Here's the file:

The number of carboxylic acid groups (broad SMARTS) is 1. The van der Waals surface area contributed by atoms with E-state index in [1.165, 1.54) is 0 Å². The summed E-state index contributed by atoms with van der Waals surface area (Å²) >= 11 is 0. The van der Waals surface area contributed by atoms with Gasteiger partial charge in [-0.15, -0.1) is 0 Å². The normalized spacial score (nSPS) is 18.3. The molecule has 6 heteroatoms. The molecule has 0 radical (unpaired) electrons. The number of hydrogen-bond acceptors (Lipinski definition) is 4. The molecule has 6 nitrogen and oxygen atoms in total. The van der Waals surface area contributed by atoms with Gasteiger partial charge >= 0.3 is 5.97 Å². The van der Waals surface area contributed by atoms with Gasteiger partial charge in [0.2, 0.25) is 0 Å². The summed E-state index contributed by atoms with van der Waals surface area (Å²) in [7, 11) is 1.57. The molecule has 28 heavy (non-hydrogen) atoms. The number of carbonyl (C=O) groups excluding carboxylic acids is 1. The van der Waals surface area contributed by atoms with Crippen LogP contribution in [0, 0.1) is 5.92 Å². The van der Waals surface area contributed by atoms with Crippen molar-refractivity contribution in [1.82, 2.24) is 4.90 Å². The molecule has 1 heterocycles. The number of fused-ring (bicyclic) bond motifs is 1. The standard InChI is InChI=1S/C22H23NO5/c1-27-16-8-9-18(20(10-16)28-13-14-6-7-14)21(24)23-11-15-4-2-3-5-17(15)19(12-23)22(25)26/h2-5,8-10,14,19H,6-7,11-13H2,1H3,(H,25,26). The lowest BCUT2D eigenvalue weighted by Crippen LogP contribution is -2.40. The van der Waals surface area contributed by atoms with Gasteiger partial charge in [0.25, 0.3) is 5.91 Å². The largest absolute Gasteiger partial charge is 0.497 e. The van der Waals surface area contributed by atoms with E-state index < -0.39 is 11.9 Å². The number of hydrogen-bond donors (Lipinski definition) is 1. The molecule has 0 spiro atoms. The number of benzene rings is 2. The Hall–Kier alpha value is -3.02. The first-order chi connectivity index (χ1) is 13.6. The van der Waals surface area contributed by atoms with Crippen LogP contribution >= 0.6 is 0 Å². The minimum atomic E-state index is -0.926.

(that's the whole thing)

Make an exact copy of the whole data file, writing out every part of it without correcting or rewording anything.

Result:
The number of carboxylic acid groups (broad SMARTS) is 1. The van der Waals surface area contributed by atoms with E-state index in [1.165, 1.54) is 0 Å². The summed E-state index contributed by atoms with van der Waals surface area (Å²) >= 11 is 0. The van der Waals surface area contributed by atoms with Gasteiger partial charge in [-0.15, -0.1) is 0 Å². The normalized spacial score (nSPS) is 18.3. The molecule has 6 heteroatoms. The molecule has 0 radical (unpaired) electrons. The number of hydrogen-bond acceptors (Lipinski definition) is 4. The molecule has 6 nitrogen and oxygen atoms in total. The van der Waals surface area contributed by atoms with Gasteiger partial charge >= 0.3 is 5.97 Å². The van der Waals surface area contributed by atoms with Gasteiger partial charge in [0.2, 0.25) is 0 Å². The summed E-state index contributed by atoms with van der Waals surface area (Å²) in [7, 11) is 1.57. The molecule has 28 heavy (non-hydrogen) atoms. The number of carbonyl (C=O) groups excluding carboxylic acids is 1. The van der Waals surface area contributed by atoms with Crippen LogP contribution in [0, 0.1) is 5.92 Å². The van der Waals surface area contributed by atoms with Crippen molar-refractivity contribution in [1.82, 2.24) is 4.90 Å². The molecule has 1 heterocycles. The number of fused-ring (bicyclic) bond motifs is 1. The standard InChI is InChI=1S/C22H23NO5/c1-27-16-8-9-18(20(10-16)28-13-14-6-7-14)21(24)23-11-15-4-2-3-5-17(15)19(12-23)22(25)26/h2-5,8-10,14,19H,6-7,11-13H2,1H3,(H,25,26). The lowest BCUT2D eigenvalue weighted by Crippen LogP contribution is -2.40. The van der Waals surface area contributed by atoms with Gasteiger partial charge in [0.25, 0.3) is 5.91 Å². The largest absolute Gasteiger partial charge is 0.497 e. The van der Waals surface area contributed by atoms with E-state index < -0.39 is 11.9 Å². The number of hydrogen-bond donors (Lipinski definition) is 1. The molecule has 0 spiro atoms. The number of benzene rings is 2. The Hall–Kier alpha value is -3.02. The first-order chi connectivity index (χ1) is 13.6. The van der Waals surface area contributed by atoms with Crippen LogP contribution >= 0.6 is 0 Å². The minimum atomic E-state index is -0.926.